Eight years, continued he, after a pause of some minutes, have elapsed since her death, yet is her worth, her beauty, and her sufferings still fresh in the remembrance of the inhabitants of the hamlet. In mine, oh! Miss Fitzalan, how painfully, how pleasingly, do they still exist; no noisome weed is allowed to inter­mingle in the high grass which has overgrown her grave, at the head of which some kind hand has planted a rose tree, whose roses blossom, bloom, and die upon the sacred spot. My child is gone before me to that earthly bed, to which I hoped she would have smoothed my passage. Every spot in and about the cottage, continually recalls her to my view: the ornaments of this little room, were all the work of that hand, long since mouldered into dust: in that bed—he stopped, he groaned, and tears burst from him—in that bed, resumed he, (in a few minutes, though with a broken voice) she breathed her last sigh; in that spot I knelt and received the last pressure of her clay cold lips. Of a calm night when all is hushed to repose, I love to contemplate that heaven, to which I have given an angel: an angel to whom, I hope, shortly to be re-united: without such a hope, surely of all men wreathing, I should be the most wretched: oh, how cruel is it then 320 in those who, by raising doubts of an hereafter, attempt to destroy such a hope. Ye sons of error, hide the impious doubts within your hearts, nor with wanton barbarity endeavour to deprive the miserable of their last comfort: when this world presents nothing but a dreary prospect, how cheering to the afflicted to reflect on that future one, where all will be bright and happy.—When we mourn over the lost friends of our tenderest affections, oh! how consolatory to think we shall be re-united to them again; how often has this thought suspended my tears and stopped my sighs; inspired by it with sudden joy, often have I risen from the cold bed where Juliana lies, and exclaimed, “O death, where is thy sting? O grave, where is thy victory?” both lost in the certainty of again beholding my child.

Amanda shed tears of soft compassion for the fate of Juliana, and the sorrows of her father, and felt if possible, her gratitude to heaven increased, for preserving her from the snares of such a monster of deceit and barbarity as Belgrave.

Howell relieved the anxiety she laboured under about the means of returning home, by assuring her he would not only supply her with a sum sufficient for that purpose, but see her to Park Gate himself.

His name struck Amanda: it recalled to remembrance her Weld friend. She inquired, and heard, that the young and tender curate was indeed the son of her benefactor. “The softness of Henry’s disposition,” said his father, “parti­cularly qualifies him for the sacred function, which prevents his having occasion to mingle in the concerns of the great world. He writes me word, that he is the simple shepherd of a simple flock.”

One day was all Amanda would devote to the purpose of recruiting her strength; nothing could prevail on her longer to defer her journey. A chaise was accordingly procured, into which, at the first dawn of day, she and Howell stept, followed by the blessing of the affec­tionate Eleanor, who from her own wardrobe, had supplied Amanda with a few necessaries, to take along with her. The church yard lay about a quarter of a mile from the hamlet: it was only divided from the road by a low and broken wall. Old trees shaded the grass-grown grave, and gave a kind of solemn gloominess to the place.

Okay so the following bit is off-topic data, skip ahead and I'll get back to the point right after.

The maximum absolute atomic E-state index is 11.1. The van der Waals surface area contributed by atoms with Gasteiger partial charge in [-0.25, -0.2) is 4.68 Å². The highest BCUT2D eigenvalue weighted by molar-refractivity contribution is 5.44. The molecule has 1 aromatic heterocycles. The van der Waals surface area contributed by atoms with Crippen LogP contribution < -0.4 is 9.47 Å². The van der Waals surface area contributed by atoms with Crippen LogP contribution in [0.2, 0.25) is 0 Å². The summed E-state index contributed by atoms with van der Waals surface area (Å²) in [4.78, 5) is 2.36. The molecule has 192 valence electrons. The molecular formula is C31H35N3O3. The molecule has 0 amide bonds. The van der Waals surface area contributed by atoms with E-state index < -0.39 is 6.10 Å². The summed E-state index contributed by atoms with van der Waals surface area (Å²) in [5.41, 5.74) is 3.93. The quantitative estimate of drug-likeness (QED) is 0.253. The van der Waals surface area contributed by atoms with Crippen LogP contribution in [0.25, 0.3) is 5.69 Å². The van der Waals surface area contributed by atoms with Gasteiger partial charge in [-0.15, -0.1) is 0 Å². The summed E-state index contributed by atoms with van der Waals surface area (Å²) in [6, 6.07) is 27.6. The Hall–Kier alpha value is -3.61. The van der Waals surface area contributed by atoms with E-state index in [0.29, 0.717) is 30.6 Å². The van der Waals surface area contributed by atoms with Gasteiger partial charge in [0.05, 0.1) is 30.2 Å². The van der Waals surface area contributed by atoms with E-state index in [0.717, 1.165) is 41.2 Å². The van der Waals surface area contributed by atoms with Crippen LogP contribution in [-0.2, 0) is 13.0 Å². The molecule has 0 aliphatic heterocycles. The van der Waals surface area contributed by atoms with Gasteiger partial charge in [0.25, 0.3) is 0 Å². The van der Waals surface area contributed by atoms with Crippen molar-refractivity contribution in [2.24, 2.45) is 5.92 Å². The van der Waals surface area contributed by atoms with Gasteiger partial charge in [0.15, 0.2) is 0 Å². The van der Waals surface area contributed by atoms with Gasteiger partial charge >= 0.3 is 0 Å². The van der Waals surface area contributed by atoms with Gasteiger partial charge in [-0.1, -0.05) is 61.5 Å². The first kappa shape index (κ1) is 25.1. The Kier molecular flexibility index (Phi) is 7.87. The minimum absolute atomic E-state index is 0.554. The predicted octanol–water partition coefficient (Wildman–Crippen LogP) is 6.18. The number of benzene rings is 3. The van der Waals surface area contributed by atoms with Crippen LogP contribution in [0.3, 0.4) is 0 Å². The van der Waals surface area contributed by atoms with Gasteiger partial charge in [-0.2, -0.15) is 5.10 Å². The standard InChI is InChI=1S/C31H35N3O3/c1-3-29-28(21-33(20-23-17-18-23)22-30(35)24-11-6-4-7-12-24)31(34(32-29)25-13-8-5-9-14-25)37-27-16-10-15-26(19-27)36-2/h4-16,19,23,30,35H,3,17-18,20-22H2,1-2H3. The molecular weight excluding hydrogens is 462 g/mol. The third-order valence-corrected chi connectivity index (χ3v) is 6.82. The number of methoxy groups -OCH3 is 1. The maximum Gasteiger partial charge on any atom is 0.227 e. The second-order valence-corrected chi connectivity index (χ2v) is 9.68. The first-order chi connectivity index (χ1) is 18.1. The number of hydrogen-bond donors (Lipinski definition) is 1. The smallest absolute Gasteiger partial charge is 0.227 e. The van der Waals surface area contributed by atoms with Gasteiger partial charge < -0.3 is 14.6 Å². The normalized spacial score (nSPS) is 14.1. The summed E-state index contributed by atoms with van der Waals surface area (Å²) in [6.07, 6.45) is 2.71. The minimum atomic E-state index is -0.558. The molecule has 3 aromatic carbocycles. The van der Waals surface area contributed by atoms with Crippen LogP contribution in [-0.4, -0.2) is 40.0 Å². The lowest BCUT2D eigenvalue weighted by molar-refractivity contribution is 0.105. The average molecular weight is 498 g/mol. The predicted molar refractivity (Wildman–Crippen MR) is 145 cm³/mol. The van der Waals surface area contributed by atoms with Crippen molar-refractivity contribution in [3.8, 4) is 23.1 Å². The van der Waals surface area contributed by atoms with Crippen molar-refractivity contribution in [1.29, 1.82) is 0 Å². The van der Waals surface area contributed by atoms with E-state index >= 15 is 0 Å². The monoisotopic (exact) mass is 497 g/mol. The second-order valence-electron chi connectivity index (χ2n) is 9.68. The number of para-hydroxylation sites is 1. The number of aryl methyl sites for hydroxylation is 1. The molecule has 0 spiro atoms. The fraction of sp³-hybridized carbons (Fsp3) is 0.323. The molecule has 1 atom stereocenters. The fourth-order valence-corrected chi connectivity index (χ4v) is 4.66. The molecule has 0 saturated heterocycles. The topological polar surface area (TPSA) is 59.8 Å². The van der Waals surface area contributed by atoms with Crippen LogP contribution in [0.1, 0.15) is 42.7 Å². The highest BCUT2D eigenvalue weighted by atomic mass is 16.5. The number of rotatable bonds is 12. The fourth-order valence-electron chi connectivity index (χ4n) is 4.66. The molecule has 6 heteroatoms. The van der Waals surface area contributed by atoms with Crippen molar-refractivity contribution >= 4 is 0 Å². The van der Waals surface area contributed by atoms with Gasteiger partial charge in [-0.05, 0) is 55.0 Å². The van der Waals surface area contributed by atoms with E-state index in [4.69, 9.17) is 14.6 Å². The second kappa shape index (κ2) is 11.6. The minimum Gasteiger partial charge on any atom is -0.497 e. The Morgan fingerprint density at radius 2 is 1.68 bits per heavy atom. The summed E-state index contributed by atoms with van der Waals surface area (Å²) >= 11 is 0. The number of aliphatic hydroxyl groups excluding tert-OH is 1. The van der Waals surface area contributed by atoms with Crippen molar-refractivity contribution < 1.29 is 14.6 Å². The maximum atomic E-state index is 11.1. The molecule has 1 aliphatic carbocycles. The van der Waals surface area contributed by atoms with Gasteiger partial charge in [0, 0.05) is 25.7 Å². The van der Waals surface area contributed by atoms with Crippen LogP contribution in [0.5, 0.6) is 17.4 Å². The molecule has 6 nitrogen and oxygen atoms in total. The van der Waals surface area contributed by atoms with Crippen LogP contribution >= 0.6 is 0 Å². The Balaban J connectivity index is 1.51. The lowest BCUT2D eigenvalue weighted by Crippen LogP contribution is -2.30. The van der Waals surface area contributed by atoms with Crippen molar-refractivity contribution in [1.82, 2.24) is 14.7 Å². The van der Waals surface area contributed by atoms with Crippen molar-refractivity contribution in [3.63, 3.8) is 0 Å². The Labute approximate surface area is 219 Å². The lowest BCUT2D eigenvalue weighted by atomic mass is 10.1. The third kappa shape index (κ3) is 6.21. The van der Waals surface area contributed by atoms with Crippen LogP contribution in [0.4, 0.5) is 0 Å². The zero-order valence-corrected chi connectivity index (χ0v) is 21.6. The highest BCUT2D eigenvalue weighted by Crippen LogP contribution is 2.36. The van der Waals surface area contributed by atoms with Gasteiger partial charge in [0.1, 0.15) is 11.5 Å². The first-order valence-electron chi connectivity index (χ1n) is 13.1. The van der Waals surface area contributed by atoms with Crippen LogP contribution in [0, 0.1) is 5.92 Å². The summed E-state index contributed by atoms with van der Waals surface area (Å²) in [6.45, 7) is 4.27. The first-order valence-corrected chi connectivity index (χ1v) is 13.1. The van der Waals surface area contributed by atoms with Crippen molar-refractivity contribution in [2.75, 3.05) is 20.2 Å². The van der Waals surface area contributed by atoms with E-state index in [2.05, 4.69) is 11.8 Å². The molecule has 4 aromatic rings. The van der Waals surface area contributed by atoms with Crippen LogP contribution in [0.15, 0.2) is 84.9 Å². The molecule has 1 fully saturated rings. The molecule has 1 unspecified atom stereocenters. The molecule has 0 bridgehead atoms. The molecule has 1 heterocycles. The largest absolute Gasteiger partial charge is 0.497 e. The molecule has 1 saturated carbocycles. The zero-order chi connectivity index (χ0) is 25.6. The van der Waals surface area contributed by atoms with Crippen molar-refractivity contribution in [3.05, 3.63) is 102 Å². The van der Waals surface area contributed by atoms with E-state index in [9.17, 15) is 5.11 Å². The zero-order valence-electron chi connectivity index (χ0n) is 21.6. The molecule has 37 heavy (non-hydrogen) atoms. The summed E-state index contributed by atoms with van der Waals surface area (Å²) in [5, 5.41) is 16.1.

“See,” said Howell, suddenly taking Amanda’s hand, and letting down the glass, “See the bed where Juliana reposes.”


The grave was distinguished by the rose tree at its head: the morning breeze gently agitated the high and luxuriant grass which covered it. Amanda gazed on it with inexpressible sadness, but the emotions it excited in her breast, she endea­voured to check in pity to the wretched father, who exclaimed, while tears trickled down his pale and furrowed cheeks, “there lies my treasure.”

She tried to divert him from his sorrow, by talking or his son. She described his little residence, which he had never seen; thus, by recalling to his recollection the blessings he yet possessed, checking his anguish for those he had lost.

The weakness of Amanda would not allow them to travel expeditiously. They slept one night on the road, and the next day, to her great joy, arrived at Park Gate, as she had all along dreaded a pursuit from Belgrave. A packet was to sail about four o’clock in the afternoon; she partook of a slight repast with her benevolent friend, who attended her to the boat, and with starting tears, gave and received an adieu. She promised to write as soon as she reached home, and assured him his kindness would never be obliterated from her heart. He watched her till she entered the ship, then returned to the inn, and immediately set off for the hamlet, with a mind somewhat cheered by the consciousness of having served a fellow creature.

Notes and Corrections: Chapter XXXI

Juliana could bear no more
text unchanged: 1800 and 1816 editions both have “hear”

I saw she struggled to support the burthen of existence.
. missing

a certainty that only with thee she can enjoy felicity.
. missing

Amanda had fainted soon after Colonel Belgrave entered the carriage, and she was reclining on his bosom in a state of insensibility, when Lord Mortimer past.

The weakness which Amanda felt in consequence of her late illness, and the excessive sickness she always suffered at sea, made her retire to bed immediately on entering the packet

Introduction and Contents


The original of this text is in the public domain—at least in the U.S.
My notes are copyright, as are all under-the-hood elements.
If in doubt, ask.